Unquestionably, Kansas, Missouri and the rest of the country have a drug problem that does not seem to be getting better. Programs to educate the public, motivate young people and rehabilitate addicts have barely made dents in the problem. Your child has probably experienced these efforts first hand.
Law enforcement takes a more zealous approach by tightening laws and intensifying penalties, as you may have discovered when you got the call that police had arrested your child on a drug conspiracy charge.
What is drug conspiracy?
Your child may have been buying drugs. Perhaps he or she was even selling to make money to support his or her own habit. If your child had only a small quantity of drugs in his or her possession, the prosecutor may have charged your child with simple possession.
When investigators arrest a person for drug conspiracy, the case automatically goes to federal court. Conspiracy implies that more people are involved in the crime. Law enforcement hopes that they will be able to gain information from the suspect about other, more powerful people higher in the drug chain, so conspiracy convictions carry hefty, mandatory sentences as a bargaining tool.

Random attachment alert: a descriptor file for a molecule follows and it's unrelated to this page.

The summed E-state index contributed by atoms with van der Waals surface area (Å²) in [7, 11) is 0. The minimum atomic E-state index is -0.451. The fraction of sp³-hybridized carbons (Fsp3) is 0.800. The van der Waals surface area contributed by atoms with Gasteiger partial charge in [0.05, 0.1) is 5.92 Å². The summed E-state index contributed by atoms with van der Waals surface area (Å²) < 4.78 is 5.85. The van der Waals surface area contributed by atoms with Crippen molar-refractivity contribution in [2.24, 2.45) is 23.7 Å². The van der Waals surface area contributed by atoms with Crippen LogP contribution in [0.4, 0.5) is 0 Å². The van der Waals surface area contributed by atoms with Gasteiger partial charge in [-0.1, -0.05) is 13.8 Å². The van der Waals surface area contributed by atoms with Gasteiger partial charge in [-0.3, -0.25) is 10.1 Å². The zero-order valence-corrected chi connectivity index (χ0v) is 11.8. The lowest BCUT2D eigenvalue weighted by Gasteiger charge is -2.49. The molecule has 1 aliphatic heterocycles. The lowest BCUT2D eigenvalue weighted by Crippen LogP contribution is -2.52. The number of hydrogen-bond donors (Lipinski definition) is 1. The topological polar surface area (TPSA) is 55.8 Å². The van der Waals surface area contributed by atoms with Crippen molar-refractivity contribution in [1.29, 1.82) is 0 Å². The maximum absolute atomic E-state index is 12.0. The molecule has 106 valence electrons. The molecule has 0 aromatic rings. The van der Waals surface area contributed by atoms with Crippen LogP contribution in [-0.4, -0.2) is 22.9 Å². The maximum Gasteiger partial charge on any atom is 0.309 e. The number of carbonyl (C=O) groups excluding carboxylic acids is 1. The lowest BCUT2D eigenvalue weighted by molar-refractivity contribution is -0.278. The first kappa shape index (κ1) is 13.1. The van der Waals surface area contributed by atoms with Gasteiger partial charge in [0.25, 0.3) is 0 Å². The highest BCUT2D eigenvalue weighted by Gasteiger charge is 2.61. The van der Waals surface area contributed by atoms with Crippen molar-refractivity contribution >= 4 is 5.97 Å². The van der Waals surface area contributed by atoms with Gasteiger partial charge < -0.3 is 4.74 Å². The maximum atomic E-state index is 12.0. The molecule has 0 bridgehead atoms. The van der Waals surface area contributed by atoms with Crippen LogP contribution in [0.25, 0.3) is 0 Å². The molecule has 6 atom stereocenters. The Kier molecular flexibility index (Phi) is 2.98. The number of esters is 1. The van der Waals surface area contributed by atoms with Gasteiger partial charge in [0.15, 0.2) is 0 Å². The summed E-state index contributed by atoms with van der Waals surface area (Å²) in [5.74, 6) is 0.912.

Filling up federal prisons
Some who advocate for prison reform suggest that federal grants, which reward law enforcement for meeting certain quotas in the drug war, may motivate drug enforcement officers to arrest anyone who is in any way connected to illegal drugs and to charge them with federal crimes.
Perhaps your child was not buying or selling drugs at all, but just happened to be friends with someone who was.
The result is that your child, along with thousands of users, mules or low-level dealers, may end up in front of a federal judge who is required to sentence them according to the mandatory minimum. Depending on the kind and amount of drugs your child or your child's acquaintance possessed, a judge may be required to impose 20 years if this is a first offense. If this is your child's second offense, the automatic sentence for some quantities is life.
Where to turn for help
Currently, federal prisons house about 190,000 inmates, and almost half of them are incarcerated for drug offenses. State and local prisons likely duplicate those percentages. If your child is facing a conspiracy drug charge, an aggressive defense will be essential to avoiding a lengthy sentence in a federal prison.
An attorney with extensive experience defending those accused in federal courts will investigate any questionable methods used to bring those charges against your child, including illegal search and seizure. Having a lawyer who understands the challenges of federal charges may mean the difference between your child's freedom and life behind bars.